Her improper handling of government classified information is a serious offense. Just ask highly decorated General David Petraeus, former Director of the CIA. Petraeus was criminally prosecuted for the very same offense by the Justice Department, which had intended to file felony charges against him for mishandling classified information, but accepted a guilty plea to a misdemeanor charge.

But this is a Clinton, the former Secretary of State and probable Democratic presidential nominee. Even though she transmitted the most sensitive national security information through the very same system used to send her yoga schedules and Chelsea's wedding plans, Obama's Justice Department seems unwilling to file any charges against her. Still, we can only imagine the damage she might have done to our national security.

Many security experts, including former officials of the Defense Intelligence Agency, are convinced that Hillary's server was very likely penetrated by multiple hostile governments. In fact, it's been widely reported that several emails between Hillary and her unofficial advisor on Libya, Sidney Blumenthal, were intercepted by a Romanian hacker and posted on line. Those emails, incidentally, were marked as "confidential."

All of this raises some serious questions. Wouldn't those requests for increased security at Benghazi have exposed our vulnerabilities there? Shouldn't they have been classified? What about our operation in Libya, or the movements of our Ambassador, Chris Stevens, prior to his assassination? Wouldn't all that classified information have gone through Hillary's server, and what are the chances that our enemies intercepted and used it?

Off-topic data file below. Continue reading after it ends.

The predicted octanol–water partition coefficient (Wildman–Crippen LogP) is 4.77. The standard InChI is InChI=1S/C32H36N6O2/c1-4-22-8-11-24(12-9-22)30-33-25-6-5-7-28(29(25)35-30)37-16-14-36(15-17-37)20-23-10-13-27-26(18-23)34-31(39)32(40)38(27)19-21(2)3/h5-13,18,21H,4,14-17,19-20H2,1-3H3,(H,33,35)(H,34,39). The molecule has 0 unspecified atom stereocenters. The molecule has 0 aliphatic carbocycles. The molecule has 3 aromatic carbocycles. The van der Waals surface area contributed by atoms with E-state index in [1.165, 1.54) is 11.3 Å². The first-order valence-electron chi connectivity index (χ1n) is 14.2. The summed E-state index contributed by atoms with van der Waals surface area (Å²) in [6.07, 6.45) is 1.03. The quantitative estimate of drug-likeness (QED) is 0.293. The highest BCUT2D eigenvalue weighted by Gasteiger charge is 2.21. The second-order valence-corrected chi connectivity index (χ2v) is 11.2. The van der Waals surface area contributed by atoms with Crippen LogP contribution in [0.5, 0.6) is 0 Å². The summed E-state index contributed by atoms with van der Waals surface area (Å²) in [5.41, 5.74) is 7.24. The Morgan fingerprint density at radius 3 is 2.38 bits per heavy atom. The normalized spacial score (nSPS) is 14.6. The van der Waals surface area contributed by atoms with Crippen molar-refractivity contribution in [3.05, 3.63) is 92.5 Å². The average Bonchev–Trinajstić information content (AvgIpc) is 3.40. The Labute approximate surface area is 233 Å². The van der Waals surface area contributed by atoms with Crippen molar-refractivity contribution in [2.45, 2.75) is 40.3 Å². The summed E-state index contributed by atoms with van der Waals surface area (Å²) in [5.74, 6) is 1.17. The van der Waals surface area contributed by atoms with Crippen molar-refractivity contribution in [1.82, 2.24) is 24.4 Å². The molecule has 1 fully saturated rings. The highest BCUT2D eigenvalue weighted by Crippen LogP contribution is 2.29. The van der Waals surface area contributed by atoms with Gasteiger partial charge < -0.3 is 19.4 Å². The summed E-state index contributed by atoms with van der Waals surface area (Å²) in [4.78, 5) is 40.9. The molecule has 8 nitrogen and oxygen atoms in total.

The Clintons live in their own world. It's a world where there are no rules, where deception is completely justified to achieve the power they crave. It's a world where they are vastly smarter than anyone else, and can always count on clever manipulation of words to turn a blatant lie into a simple misunderstanding. Considering Hillary's resilient support, they might be right on that point. But this deception is not about a private affair. Congress, the intelligence community, and the Justice Department must to do their jobs and investigate the full extent of the damage caused by Hillary's utter disregard for national security.

© Peter Lemiska


The views expressed by RenewAmerica columnists are their own and do not necessarily reflect the position of RenewAmerica or its affiliates.
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Peter Lemiska

Peter Lemiska served in the U.S. Air Force and the U.S. Secret Service. Following his retirement from the Secret Service, he spent several years as a volunteer for the National Center for Missing and Exploited Children. Like most of his contemporaries, he's always loved his country, and is deeply dismayed by this new and insidious anti-American sentiment threatening to destroy it. He's a life-long conservative, and his opinion pieces have been published in various print media and on numerous internet sites.